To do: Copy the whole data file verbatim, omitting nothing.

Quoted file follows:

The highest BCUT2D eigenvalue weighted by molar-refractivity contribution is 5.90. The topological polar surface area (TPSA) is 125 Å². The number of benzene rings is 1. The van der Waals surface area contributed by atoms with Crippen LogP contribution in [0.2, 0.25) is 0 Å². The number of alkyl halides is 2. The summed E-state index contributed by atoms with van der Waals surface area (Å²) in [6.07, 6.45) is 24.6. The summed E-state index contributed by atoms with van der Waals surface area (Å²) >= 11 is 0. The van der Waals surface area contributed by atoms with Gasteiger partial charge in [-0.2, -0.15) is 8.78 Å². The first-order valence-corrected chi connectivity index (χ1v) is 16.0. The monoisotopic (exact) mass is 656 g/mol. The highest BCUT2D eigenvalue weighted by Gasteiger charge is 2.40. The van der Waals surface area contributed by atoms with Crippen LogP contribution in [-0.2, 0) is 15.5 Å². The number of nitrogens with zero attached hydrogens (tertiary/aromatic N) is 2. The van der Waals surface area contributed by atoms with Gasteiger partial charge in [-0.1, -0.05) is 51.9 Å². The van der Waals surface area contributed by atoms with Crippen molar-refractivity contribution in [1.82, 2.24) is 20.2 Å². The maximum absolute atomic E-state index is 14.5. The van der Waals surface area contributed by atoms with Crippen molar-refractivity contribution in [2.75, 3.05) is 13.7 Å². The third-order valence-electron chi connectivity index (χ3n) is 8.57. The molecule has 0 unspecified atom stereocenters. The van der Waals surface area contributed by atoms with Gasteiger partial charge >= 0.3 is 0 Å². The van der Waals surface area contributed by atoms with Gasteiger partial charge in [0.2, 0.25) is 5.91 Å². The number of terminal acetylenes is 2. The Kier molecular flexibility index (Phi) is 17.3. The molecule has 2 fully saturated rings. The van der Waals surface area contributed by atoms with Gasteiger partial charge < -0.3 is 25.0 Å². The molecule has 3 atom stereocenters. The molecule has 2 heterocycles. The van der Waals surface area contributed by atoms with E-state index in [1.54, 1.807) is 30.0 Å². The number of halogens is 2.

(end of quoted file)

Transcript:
The highest BCUT2D eigenvalue weighted by molar-refractivity contribution is 5.90. The topological polar surface area (TPSA) is 125 Å². The number of benzene rings is 1. The van der Waals surface area contributed by atoms with Crippen LogP contribution in [0.2, 0.25) is 0 Å². The number of alkyl halides is 2. The summed E-state index contributed by atoms with van der Waals surface area (Å²) in [6.07, 6.45) is 24.6. The summed E-state index contributed by atoms with van der Waals surface area (Å²) >= 11 is 0. The van der Waals surface area contributed by atoms with Gasteiger partial charge in [-0.2, -0.15) is 8.78 Å². The first-order valence-corrected chi connectivity index (χ1v) is 16.0. The monoisotopic (exact) mass is 656 g/mol. The highest BCUT2D eigenvalue weighted by Gasteiger charge is 2.40. The van der Waals surface area contributed by atoms with Crippen LogP contribution in [-0.2, 0) is 15.5 Å². The number of nitrogens with zero attached hydrogens (tertiary/aromatic N) is 2. The van der Waals surface area contributed by atoms with Gasteiger partial charge in [-0.1, -0.05) is 51.9 Å². The van der Waals surface area contributed by atoms with Crippen molar-refractivity contribution in [1.82, 2.24) is 20.2 Å². The maximum absolute atomic E-state index is 14.5. The van der Waals surface area contributed by atoms with Crippen molar-refractivity contribution in [2.75, 3.05) is 13.7 Å². The third-order valence-electron chi connectivity index (χ3n) is 8.57. The molecule has 0 unspecified atom stereocenters. The van der Waals surface area contributed by atoms with Gasteiger partial charge >= 0.3 is 0 Å². The van der Waals surface area contributed by atoms with Gasteiger partial charge in [0.2, 0.25) is 5.91 Å². The number of terminal acetylenes is 2. The Kier molecular flexibility index (Phi) is 17.3. The molecule has 2 fully saturated rings. The van der Waals surface area contributed by atoms with Gasteiger partial charge < -0.3 is 25.0 Å². The molecule has 3 atom stereocenters. The molecule has 2 heterocycles. The van der Waals surface area contributed by atoms with E-state index in [1.54, 1.807) is 30.0 Å². The number of halogens is 2.